Well, from the start I haven’t been able to keep up a daily visual journal. To be honest, I didn’t believe I would be able to achieve that. Something with a thousand different names, from Life to … seeks to throw a spanner in any works of creativity.
A daily visual journal is worth striving for – I’ve discovered with just this second attempt – and so I’m persevering. And this second entry is about a line, a line I took for a walk.
“Drawing is taking a line for a walk.” This quote (Paul Klee) must be one of the most used art quotes. Search for it and you’ll find it on many web pages. I liked this from Emily Carr University of Art and Design, California, which appears on a handout on the subject of drawing:
“Drawing is taking a line for a walk” (Paul Klee) ● Making a drawing is first about communicating with yourself. ● Everybody makes mistakes, but Masters are not using the eraser. ● When mistakes occur, do not be afraid to leave them in and draw more lines alongside. ● On many Master drawings corrections and restatements are deliberately left. Drawing is a vital, changing process, a voyage of discovery.
“Drawing is a vital, changing process, a voyage of discovery.” I like that. Isn’t drawing in this sense like walking across new ground, a new landscape, exploration, excavation?
Here’s a collage from a drawing of a line I took for a walk the other day. I’ve been making lots of lines recently, with a spade, at the lottie (allotment plot). I’ve been digging out narrow little borders and trenches, of varying widths, around our wooden raised beds and right round the plot, to mark boundaries, not in the territorial sense of this is my space, stay out’, but to define a space to animate. It’s exactly the same as taking a sheet of paper and drawing a line round the space one is about to animate with pencil, pen, idea, …Drawing is not just taking a line for a walk, it’s about – amongst others – marking out a space to animate.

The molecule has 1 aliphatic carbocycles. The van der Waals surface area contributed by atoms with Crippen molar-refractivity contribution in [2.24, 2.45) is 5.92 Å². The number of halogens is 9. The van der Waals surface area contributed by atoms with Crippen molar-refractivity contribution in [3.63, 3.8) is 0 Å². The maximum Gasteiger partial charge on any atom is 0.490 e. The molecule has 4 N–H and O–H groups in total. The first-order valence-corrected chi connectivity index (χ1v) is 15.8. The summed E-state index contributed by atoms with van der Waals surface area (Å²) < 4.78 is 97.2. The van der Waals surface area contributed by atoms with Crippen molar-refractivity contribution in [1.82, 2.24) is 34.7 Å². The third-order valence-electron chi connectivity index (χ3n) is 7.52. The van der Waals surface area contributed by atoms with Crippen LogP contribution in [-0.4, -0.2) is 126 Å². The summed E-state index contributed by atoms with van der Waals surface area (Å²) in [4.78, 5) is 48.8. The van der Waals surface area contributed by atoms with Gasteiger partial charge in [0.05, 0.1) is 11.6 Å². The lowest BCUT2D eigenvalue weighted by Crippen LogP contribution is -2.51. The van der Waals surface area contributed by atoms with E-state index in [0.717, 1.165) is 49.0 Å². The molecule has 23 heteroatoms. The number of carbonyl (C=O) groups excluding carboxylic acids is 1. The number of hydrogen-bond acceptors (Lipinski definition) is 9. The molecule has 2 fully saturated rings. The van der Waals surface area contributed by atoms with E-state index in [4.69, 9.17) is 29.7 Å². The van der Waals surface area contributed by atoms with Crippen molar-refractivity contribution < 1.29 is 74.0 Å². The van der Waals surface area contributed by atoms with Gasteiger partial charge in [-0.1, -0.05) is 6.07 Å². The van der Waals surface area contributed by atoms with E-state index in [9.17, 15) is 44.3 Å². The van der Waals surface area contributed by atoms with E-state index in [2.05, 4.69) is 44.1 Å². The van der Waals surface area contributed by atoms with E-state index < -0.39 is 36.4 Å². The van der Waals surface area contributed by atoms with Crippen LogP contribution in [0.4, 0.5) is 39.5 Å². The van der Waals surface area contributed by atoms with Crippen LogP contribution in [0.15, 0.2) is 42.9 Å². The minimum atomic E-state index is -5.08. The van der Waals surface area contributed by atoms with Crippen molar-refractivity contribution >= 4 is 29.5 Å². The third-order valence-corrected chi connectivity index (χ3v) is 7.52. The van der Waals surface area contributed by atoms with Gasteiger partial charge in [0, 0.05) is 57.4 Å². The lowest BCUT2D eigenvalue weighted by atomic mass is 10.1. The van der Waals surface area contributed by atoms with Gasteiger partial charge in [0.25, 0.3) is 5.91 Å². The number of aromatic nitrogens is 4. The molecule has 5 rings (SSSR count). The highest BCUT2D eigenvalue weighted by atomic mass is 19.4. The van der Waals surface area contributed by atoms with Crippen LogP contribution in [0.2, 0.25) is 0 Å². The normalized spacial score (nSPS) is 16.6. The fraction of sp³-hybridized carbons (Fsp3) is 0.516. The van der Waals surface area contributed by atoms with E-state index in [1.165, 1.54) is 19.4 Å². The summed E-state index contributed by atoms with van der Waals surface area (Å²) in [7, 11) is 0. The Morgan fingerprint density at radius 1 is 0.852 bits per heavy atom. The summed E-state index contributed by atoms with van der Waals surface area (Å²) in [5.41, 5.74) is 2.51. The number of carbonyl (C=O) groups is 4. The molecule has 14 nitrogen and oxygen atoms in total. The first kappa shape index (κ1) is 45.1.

I like the feel of an edging tool slicing through green turf, exposing rich brown earth beneath. It is taking a line for a walk, but not with a pencil and not on paper. In the image above, the line representing the line I’ve been digging round the plot is incomplete. I haven’t finished the job because I stopped to help out another plot holder who was behind with his preparations for the coming growing year because of illness.
Helping was far more important than finishing walking my line. After the helping, there was tea in warm sunshine around a battered old table. Another plot holder joined us. I was thanked. I felt useful and I forged stronger links with people bonded by a common enthusiasm.
There’s a park next to the allotment site. It’s soon to be turned into housing. There’s anxiety that the allotment site will come under threat, too, eventually. Someone voiced the fear that they wouldn’t know what to do without their plot. There are others, mostly older, who’ve been allotmenteering there for many years who’ve voiced the same anxiety in different ways. If the developers get their hands on the site, it will destroy a community. It will bring loneliness. It will shorten lives.
So the image above is a pictogram and I’ll use it in my work to signify community – a place with defined spaces individually animated, whose boundaries are respected, yet always with an open aspect, a door perpetually open.
“Drawing is a vital, changing process, a voyage of discovery.”